Garmin has been a leader in the area of electronic (well up until the touch screen units came out).  In 1994 when Garmin introduced the GPS155 which was the first approach certified panel mount GPS it had a checklist function built into it.  Garmin continued this with later panel mounted units including the ubiquitous GNS 430/530 models.  Even the portable 696 unit and the newer 796 models have the checklist function available.  For some reason Garmin must have not seen the usefulness of their built in checklist and as a result the 650/750 models do not have the software.  Don’t lose heart however as there a number of electronic checklists available.  See the You Tube video of my utilizing the checklist function on the Garmin 430.

 

 

Since the iPad and iPhone have found their way into the cockpit in great numbers pilots now have an easy avenue for the use of electronic checklist.  There are at least a dozen or two iPad and iPhone apps for electronic checklist, so there are no shortage of apps.  Personally I have Foreflight on my iPhone as a back up to my other Electronic Flight Bag (EFB) software, so I am somewhat partial to their apps.  The picture below is a screenshot from my iPhone using the Foreflight checklist lite.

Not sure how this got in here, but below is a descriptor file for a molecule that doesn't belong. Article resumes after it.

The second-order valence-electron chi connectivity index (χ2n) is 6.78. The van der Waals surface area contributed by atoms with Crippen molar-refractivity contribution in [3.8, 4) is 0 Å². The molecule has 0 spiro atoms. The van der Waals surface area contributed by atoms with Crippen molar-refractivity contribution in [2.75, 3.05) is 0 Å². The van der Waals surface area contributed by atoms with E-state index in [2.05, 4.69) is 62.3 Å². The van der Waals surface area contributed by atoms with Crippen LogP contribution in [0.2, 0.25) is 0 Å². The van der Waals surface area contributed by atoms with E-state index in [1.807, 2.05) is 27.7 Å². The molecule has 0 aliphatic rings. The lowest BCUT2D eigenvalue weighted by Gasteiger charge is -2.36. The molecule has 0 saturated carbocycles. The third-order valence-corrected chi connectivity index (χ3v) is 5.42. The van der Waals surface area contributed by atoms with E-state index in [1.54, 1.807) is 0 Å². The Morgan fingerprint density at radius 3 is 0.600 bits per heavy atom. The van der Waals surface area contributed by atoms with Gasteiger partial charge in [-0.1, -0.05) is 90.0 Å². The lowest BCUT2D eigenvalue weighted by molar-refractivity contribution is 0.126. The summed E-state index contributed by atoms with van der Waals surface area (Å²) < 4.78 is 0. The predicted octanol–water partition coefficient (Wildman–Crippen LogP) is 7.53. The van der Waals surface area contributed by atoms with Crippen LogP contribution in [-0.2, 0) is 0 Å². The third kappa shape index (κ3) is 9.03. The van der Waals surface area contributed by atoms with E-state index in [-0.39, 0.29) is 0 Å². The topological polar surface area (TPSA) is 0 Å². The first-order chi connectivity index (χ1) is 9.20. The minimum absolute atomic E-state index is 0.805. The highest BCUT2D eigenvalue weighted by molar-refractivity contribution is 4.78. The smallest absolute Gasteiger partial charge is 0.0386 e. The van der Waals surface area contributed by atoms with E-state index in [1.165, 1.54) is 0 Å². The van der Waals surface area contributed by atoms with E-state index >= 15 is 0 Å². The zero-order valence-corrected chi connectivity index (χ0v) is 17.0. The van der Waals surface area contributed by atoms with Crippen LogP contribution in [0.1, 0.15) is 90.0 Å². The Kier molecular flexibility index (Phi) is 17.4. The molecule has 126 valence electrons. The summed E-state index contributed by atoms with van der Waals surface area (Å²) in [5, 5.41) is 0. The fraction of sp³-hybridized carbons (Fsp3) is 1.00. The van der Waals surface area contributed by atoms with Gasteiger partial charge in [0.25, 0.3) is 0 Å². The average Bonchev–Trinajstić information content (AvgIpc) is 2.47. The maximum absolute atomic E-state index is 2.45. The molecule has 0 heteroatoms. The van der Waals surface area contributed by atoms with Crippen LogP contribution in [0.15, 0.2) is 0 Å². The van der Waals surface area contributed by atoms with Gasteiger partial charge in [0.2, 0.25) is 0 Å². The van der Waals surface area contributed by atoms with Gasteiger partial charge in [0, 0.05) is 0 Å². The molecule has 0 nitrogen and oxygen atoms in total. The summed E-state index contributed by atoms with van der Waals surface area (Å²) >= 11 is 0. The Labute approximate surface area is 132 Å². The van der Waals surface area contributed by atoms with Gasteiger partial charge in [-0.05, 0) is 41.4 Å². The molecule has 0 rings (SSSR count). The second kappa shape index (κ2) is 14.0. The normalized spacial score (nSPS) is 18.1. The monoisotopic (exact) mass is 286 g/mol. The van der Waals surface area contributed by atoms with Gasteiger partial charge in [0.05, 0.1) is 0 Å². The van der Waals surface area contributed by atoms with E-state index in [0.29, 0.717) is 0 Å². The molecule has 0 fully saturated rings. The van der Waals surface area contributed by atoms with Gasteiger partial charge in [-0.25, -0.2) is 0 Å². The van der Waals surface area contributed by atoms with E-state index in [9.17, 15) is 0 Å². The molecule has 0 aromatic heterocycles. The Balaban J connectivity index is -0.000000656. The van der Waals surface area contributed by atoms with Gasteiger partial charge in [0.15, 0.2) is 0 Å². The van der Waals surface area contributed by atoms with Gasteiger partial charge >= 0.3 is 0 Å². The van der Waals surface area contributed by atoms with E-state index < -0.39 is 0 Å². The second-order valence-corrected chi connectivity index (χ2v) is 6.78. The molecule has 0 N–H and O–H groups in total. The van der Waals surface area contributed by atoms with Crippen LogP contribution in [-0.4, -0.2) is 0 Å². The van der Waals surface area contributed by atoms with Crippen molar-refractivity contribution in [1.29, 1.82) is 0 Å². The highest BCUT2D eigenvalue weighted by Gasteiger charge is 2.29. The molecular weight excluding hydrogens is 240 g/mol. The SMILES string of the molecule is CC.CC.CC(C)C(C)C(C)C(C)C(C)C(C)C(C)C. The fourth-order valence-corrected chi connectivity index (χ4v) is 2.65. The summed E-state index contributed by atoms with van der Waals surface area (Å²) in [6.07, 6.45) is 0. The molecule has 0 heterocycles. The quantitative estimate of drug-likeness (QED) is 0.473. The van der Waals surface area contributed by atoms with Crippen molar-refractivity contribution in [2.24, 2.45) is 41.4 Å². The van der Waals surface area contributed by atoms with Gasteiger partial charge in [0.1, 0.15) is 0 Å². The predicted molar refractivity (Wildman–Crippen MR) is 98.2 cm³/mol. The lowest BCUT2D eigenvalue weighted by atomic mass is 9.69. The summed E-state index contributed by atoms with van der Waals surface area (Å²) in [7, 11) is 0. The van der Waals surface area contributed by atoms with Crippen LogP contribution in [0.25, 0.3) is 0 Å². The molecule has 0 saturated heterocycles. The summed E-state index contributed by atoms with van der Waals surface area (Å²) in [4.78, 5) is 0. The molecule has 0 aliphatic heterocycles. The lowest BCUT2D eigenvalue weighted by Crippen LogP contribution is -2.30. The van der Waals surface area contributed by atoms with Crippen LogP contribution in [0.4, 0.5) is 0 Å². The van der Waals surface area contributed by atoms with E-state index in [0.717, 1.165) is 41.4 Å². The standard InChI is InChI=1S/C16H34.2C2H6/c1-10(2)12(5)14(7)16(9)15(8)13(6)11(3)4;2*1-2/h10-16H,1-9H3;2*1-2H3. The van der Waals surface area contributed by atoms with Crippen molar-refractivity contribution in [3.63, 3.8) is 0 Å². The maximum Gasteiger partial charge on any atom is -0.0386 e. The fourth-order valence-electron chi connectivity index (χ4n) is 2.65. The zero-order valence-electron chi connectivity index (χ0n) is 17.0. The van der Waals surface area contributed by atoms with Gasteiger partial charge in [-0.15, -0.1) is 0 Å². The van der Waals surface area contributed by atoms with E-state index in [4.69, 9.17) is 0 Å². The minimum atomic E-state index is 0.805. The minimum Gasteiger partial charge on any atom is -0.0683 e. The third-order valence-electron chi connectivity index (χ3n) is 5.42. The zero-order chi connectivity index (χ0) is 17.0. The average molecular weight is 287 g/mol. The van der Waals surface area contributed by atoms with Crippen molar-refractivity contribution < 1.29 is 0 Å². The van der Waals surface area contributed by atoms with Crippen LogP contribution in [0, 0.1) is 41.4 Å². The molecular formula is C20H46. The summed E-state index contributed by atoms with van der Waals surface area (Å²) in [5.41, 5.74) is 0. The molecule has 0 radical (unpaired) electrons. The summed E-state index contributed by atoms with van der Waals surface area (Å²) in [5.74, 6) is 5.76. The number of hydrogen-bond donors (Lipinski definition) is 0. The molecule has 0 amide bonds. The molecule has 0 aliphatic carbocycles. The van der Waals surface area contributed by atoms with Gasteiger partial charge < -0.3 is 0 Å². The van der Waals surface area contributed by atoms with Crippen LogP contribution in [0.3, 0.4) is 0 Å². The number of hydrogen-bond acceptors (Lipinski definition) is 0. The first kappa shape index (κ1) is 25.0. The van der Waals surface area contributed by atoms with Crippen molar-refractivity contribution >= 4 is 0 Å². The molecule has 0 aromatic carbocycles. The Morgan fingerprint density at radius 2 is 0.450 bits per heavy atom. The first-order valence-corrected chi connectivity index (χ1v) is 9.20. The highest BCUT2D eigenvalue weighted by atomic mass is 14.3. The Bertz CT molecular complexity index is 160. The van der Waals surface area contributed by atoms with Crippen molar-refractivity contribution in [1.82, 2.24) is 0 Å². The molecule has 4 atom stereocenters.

My main EFB software which I use for charts, XM interface, and a multitude of other flight related tasks is FlighPrep Chartcase Professional.  Part of their software is a checklist interface.   I have used this interface and it has worked well for me.  See the picture below for an idea of what their electronic checklist looks like.  I currently run their software on a HP Slate 500 tablet.

Whether you want to continue using the old faithful paper checklist, or you like me are using an, electronic checklist, I encourage you to analyze how you are completing your checklist.  Are you performing the items and then returning to the checklist for verification, or is the checklist little more than a do list that you roam aimlessly through?  Consider sitting in your aircraft(s) and writing down a flow pattern that you can memorize and then verify completion with the checklist.  You will be surprised how much easier, more accurate, and more efficient this method is.